Zimbabwe senior doctors protest against collapse of public health system


Senior doctors at Zimbabwe’s public hospitals on Wednesday marched through the streets of the capital Harare protesting against the deterioration of the country’s public health system.

The doctors were joined by their junior counterparts, starting their march from the country’s biggest referral hospital Parirenyatwa in Harare to the Parliament building where they submitted a petition.

After the prolonged strike by junior doctors since September, the senior doctors had remained providing emergency health care services to patients until last week when they also joined the strike due to poor salaries and working conditions.

In the petition, the doctors lamented the collapse of the country’s public health care system, noting that the absence of health staff, basic drugs and equipment at government-owned hospitals had severely compromised the delivery of essential health care services to the majority of Zimbabweans.

“We are marching to express our dissatisfaction with the state of our health care system and are seeking for the restoration of the health care system of our country,” said vice president of the Zimbabwe Senior Hospital Doctors Association, Raphael Makota.

“Zimbabwean public hospitals have not been functioning well since March this year and things have come to a standstill in the last three months. Hospitals have run out of essential drugs and sundries and a lot of essential hospital equipment has either broken down or need urgent repair or replacement,” he added.

Makota said basic requirements such as syringes and bandages were now hard to come by in hospitals, noting that the hospitals had now turned into a dangerous place for patients.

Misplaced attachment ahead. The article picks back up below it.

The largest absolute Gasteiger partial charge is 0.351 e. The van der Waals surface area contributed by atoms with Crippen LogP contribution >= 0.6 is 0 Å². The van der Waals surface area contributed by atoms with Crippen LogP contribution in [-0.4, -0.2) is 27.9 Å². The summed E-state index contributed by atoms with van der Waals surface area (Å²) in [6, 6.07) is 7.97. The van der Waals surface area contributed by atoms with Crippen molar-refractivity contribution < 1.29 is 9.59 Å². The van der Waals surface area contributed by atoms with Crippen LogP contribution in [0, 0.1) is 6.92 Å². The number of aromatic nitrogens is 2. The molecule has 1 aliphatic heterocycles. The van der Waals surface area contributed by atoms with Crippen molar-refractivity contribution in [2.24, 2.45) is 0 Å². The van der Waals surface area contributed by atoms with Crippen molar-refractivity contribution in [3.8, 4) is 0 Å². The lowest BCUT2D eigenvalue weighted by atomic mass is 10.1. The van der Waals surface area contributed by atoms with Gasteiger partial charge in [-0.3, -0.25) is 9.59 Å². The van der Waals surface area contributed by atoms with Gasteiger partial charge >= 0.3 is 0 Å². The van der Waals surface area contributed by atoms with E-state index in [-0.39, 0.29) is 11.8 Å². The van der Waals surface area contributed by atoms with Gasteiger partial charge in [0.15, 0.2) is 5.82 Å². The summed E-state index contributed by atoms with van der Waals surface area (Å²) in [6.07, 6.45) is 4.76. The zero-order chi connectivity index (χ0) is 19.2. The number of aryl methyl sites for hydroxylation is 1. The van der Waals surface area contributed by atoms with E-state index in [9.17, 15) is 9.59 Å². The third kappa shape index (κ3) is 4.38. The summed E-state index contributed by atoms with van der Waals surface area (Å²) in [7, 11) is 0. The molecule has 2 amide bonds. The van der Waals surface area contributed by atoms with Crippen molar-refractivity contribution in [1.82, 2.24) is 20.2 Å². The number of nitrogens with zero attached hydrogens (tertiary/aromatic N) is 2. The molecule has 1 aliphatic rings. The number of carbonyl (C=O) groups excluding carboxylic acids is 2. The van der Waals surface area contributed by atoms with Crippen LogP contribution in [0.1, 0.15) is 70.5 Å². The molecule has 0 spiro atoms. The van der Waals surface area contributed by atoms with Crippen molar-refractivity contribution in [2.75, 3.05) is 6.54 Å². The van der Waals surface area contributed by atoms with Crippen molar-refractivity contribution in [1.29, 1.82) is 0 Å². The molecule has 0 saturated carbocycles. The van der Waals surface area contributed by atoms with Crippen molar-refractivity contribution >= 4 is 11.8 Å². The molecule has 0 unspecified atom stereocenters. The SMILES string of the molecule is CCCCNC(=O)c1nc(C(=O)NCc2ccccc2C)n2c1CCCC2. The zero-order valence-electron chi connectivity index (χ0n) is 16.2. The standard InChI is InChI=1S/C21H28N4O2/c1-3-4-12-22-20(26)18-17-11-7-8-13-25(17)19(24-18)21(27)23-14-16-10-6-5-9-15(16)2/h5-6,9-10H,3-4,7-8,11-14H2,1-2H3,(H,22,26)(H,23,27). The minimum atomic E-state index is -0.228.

“The hospital environment has now become unsafe for both patients and doctors alike. Important hospital equipment such as theatre monitors and suction machines have broken down,” he said while reading the petition.

He said major public hospitals had reduced the number of critical beds, causing avoidable loss of life.

Parirenyatwa Group of Hospitals had reduced the number of its adult intensive care unit (ICU) beds from nine to three; Harare Hospital from 10 to 2 while the two major hospitals in the second city of Bulawayo now had only three such beds operating, he said.

“This has drastically reduced the number of operations that can be done”.

Makota said erratic water supplies in the hospitals had also resulted in doctors resorting to the bucket system when preparing to carry out operations, a practice he said was associated with very high rates of infection post-operations.

The doctors also complained that the current arrangement where government allowed nurses and other supporting staff to work for two or three days per week was affecting their work as they cannot work without nurses.

“The doctors must be capacitated to return to work in a standard shift system that promotes good patient care. The flexible working system in the way it is being implement kills patients,” he said.

The doctors thanked President Emmerson Mnangagwa for the moratorium offered to the fired junior doctors last week, and urged the ministry of health to expedite dialogue between the doctors and government to resolve the impasse. Enditem

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